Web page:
The Sleeper Effect: an Alternative Direction For Investigation
Date of Graduation
Master of Arts in Communication
As revealed by research in 1949, the sleeper effect is the increased attitude change of individuals over a period of time when compared to attitude change immediately after listening to a message. During the intervening years between the initial studies and the present day, the sleeper effect has been redefined many times and investigated using numerous methods. However, all the previous researchers used the credibility effects hypothesis, which describes how the message source effects the listener, to explain the sleeper effect. None of the previous research has produced a consistent sleeper effect using the credibility effects hypothesis. An alternate hypothesis that was not explored was the predisposition hypothesis. This present research used the predisposition hypothesis to investigate the sleeper effect. Source credibility was held constant while exposure to a message on a topic of high interest was used to assess the sleeper effect. However, evidence for the sleeper effect was not found in this study. There may have been contamination from the methods of the study, or the chosen topic. This research speculates that the sleeper effect is not created by messages produced by researchers, but rather, is a discoverable phenomenon that reveals attitude changes as they are affected by events at particular stages in a person's life cycle.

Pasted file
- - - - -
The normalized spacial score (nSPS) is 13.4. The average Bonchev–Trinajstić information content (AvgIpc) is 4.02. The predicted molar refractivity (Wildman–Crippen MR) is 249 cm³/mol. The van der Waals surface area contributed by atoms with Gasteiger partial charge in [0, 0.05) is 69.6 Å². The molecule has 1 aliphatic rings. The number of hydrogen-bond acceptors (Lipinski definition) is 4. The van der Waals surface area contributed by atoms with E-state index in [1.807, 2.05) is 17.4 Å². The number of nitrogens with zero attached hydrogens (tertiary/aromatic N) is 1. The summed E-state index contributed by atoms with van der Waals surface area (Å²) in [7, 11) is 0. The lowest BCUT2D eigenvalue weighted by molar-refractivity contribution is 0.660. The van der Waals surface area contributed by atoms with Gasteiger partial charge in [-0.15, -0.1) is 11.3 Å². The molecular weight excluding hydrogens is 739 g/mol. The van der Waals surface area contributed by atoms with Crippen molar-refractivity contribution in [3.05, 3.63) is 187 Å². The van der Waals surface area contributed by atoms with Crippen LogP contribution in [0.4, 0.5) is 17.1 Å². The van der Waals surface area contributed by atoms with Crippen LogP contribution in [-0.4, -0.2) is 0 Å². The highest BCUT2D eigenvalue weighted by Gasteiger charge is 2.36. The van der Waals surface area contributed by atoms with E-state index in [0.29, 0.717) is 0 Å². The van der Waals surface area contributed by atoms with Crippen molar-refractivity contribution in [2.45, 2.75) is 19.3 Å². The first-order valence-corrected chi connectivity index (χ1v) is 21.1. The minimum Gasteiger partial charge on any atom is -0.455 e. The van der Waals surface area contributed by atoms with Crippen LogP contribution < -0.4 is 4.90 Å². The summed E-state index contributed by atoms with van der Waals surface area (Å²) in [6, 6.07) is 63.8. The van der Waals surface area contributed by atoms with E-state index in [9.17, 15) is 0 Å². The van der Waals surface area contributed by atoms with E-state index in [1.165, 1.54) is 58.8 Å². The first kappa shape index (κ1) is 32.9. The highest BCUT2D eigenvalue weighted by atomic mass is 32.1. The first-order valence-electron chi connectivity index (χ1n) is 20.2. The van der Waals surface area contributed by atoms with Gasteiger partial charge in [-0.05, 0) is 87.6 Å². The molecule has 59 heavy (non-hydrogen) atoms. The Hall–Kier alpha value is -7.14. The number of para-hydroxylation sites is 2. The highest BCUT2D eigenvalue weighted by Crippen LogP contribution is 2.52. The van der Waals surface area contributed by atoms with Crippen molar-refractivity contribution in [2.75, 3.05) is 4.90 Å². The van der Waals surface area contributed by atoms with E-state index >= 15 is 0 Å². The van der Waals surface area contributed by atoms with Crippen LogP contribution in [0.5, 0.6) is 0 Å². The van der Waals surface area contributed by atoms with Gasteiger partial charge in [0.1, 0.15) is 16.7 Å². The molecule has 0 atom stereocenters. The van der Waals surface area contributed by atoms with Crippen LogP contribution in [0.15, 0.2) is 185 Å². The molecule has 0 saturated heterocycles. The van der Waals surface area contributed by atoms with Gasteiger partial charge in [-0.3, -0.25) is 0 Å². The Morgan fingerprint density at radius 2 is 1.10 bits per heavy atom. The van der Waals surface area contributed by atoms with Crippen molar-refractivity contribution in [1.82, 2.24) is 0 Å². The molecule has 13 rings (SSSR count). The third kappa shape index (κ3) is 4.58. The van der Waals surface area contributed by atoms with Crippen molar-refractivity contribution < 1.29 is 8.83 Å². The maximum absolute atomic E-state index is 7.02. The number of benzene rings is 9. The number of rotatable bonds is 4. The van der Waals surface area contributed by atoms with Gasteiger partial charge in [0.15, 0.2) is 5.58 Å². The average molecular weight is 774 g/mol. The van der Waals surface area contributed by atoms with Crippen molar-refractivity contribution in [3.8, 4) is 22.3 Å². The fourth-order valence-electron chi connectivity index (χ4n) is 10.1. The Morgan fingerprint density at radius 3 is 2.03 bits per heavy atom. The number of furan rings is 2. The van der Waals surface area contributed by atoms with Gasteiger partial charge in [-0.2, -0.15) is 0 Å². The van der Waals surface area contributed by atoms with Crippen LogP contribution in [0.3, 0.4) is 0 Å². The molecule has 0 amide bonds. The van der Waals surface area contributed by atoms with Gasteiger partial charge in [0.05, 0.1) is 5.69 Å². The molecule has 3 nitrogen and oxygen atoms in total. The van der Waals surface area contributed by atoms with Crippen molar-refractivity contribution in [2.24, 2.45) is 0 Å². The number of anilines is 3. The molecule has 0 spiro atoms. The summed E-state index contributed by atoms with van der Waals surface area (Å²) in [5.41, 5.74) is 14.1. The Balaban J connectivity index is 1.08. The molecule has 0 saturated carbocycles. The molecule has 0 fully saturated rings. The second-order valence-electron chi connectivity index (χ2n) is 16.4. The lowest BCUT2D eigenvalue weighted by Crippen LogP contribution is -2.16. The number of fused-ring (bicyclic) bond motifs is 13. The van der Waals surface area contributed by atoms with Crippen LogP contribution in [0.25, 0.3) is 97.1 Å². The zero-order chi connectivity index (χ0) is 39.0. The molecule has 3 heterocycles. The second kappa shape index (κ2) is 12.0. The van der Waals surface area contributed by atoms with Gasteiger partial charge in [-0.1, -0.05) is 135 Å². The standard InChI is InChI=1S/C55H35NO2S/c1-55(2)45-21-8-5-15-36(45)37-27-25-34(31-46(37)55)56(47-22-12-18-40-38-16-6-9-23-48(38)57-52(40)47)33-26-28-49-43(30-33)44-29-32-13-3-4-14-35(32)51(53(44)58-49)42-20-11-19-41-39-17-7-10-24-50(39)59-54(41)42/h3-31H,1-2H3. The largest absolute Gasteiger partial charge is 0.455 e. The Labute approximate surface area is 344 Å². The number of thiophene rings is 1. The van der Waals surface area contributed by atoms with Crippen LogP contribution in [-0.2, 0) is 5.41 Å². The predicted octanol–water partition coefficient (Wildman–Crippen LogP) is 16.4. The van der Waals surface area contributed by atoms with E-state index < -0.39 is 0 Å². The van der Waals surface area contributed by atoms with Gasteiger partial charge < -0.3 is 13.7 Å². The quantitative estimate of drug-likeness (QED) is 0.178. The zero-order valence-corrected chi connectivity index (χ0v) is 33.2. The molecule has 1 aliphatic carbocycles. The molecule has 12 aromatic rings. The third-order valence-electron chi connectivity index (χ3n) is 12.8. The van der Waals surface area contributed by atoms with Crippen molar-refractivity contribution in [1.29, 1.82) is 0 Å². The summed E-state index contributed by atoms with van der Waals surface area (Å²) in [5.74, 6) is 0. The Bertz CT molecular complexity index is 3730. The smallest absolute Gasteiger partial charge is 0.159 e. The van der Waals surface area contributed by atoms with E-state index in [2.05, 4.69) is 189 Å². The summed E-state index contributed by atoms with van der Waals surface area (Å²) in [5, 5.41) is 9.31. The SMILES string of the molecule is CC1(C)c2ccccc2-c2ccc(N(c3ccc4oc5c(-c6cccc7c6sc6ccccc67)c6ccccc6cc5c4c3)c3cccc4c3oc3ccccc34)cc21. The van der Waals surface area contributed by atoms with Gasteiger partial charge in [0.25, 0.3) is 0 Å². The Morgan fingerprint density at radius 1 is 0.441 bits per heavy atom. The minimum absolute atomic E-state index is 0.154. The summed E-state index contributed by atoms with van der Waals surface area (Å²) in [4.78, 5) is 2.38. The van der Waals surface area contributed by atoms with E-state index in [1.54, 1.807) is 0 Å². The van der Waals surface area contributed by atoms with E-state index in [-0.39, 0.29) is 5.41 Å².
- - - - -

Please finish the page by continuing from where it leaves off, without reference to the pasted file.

© Patrick Kevin Wilds
Wilds, Patrick Kevin, "The Sleeper Effect: an Alternative Direction For Investigation" (1995). MSU Graduate Theses. 330.